The uniqueness of False Cape State Park grows from a deeply rooted distinction between preservation and conservation in American environmentalism.
I had the opportunity to travel to False Cape on an informative trip with the DCR Reservation Center leadership in order to learn more about how preservation and conservation drive the policies, and ultimately the experience, of campers on the coast.
False Cape Beach
The biggest difference between preservation and conservation lies in human intervention. Preservation basically maintains hands-off as a priority, while conservation stresses a responsible hands-on approach to land management. “You’ll catch us doing very little management,” said Assistant Park Manager Cameron Swain, as her truck rolled through the neighboring Back Bay National Wildlife Refuge. The park engages in minimal intervention, managing local populations of feral wildlife through low-impact hunting of wild boar and deer. Nesting boxes are also provided to promote the population of wood ducks in Back Bay. Additionally, controlled burns at False Cape keep the invasion of foreign plants to a minimum, while priming the land for new growth.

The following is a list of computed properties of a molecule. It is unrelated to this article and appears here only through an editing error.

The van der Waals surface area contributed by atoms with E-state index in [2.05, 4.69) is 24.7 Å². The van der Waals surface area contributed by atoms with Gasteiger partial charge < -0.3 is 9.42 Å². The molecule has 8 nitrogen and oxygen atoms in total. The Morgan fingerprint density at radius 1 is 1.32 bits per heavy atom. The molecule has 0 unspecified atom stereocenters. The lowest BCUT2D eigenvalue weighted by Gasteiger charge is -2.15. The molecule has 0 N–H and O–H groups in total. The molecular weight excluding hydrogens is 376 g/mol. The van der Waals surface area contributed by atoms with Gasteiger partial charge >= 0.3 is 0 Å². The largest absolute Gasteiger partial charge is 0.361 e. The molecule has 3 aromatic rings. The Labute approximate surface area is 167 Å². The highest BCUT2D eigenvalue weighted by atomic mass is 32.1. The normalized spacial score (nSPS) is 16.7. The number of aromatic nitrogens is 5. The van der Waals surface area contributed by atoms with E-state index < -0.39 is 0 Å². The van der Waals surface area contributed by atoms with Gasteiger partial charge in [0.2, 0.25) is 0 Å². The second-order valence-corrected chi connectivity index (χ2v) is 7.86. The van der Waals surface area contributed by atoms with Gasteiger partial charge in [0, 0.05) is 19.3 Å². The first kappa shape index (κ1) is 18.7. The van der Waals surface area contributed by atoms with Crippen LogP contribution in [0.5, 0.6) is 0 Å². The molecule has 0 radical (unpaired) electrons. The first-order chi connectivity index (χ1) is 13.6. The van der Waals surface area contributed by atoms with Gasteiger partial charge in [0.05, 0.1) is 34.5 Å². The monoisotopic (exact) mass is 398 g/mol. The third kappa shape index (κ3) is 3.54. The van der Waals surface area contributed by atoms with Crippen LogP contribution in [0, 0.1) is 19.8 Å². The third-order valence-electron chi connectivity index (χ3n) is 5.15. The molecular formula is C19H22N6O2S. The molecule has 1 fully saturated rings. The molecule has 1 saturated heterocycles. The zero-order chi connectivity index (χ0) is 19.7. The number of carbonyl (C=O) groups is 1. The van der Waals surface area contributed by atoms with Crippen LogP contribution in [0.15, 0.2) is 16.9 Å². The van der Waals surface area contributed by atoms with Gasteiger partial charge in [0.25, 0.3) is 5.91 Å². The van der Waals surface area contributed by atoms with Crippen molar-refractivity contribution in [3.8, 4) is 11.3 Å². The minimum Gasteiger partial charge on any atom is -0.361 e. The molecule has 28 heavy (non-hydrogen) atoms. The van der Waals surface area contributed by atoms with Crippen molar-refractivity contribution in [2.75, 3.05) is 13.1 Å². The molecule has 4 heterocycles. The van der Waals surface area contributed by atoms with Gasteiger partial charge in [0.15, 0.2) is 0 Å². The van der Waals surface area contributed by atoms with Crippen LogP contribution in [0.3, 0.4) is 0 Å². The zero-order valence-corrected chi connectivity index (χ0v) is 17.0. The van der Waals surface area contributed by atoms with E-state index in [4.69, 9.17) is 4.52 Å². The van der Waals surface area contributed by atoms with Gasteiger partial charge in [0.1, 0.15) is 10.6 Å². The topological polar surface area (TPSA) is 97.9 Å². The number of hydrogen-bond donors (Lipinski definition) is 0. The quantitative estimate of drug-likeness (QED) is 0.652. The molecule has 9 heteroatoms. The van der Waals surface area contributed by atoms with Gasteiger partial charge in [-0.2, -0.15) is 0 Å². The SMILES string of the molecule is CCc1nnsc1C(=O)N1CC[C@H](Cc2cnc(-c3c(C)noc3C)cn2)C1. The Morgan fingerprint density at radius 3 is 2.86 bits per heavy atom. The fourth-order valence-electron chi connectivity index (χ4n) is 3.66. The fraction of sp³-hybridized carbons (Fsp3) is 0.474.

That’s where conservation stops, though. “We allow natural succession,” Cameron informed me right off the bat. Scientific studies of dune and wave dynamics work with the existing flora, fauna and landscape that False Cape provides without introducing foreign variables. Outside of routine hunting activities, and the establishment of assisted nesting for the ducks, False Cape insists on natural succession in the realm of wildlife. Coyotes, bobcats and snakes participate in the environment undisturbed.
Royal Terns in the surf
It’s important for guests to recognize the degree of preservation at False Cape and understand the impact of their presence. This is important for the success of any public park, but at False Cape it is crucial. To that end, False Cape’s policies promote a healthy dynamic between park and guest. Swain noted that False Cape’s wilderness seems to be infectious, that the level of preservation going on instills a kind of respect in visitors who turn their attention towards an understanding of the land.
With priorities aimed at preservation, tempered with the responsibility of ethical conservation and combined with sensitive humanity, maybe the most profound aspect of False Cape is the total balance. There’s a sense of that balance in everything you see and touch – balance is the experience. So for campers looking to immerse themselves in natural harmony, False Cape is your destination.
Minimum Impact Signage
About False Cape State Park:
No vehicular access. Located in southern Virginia Beach, False Cape State Park is a mile-wide barrier spit between Back Bay and the Atlantic Ocean. Access is through the Back Bay National Wildlife Refuge and is limited to hiking, bicycling or boating. The park features primitive camping and an extensive environmental education program in one of the last undisturbed coastal environments on the East Coast. Learn more here